Blawgletter appreciates that judges must use logic to decide cases, including cases that would stir any human’s emotions.  But we expect even objective magistrates to show compassion for those whose arguments they reject.

Consider a recent ruling against a mother and father who lost their son to suicide less than a week before his wedding day. 

The facts:  Two physicians diagnosed Brad Henry with hypogammaglobulinemia immunological deficiency, a condition that made him chronically ill and threatened his ability to work and live a reasonably normal life.  The two doctors plus a third recommended intravenous immunoglobulin replacement therapy for Brad.  But, over a seven-month period, Brad’s health insurer deemed the treatments medically unnecessary.  Four days after the insurer told him that it would take "a couple of weeks" to reevaluate his claim, Brad killed himself.  The carrier later denied coverage again.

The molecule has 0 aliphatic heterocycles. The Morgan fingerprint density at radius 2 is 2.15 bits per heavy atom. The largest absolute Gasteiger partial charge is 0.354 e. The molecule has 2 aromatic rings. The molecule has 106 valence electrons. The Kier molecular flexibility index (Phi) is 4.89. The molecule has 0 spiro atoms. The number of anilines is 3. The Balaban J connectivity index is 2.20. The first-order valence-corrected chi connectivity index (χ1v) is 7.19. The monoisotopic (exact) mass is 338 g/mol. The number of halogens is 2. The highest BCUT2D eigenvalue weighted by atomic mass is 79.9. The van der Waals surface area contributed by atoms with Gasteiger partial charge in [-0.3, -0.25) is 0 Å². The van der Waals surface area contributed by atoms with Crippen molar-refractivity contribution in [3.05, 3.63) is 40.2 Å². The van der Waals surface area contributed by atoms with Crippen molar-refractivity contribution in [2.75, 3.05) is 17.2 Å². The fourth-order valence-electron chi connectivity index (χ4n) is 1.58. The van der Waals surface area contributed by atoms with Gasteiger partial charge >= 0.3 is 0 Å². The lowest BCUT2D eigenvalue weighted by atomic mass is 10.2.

The court of appeals affirmed summary judgment for the insurer, holding that the carrier established its "good faith" rejection of Brad’s claim as a matter of law.  In doing so, the court:

  • Applied a "not patently off-base" and "not illegitimate or specious" standard for assessing good faith.
  • Called an argument by Brad’s parents a "quibble".
  • Relegated to a footnote its discussion of a key argument — that the insurers’ physicians based their opinions on an "incomplete" file.
  • Criticized Brad and his doctors for not "bother[ing] to explore" a further appeal of the insurer’s refusal to admit coverage.
  • Chose not to identify the author of the court’s opinion.

Henry v. Mut. of Omaha Ins. Co., No. 06-41571 (5th Cir. Oct. 5, 2007).

Barry Barnett

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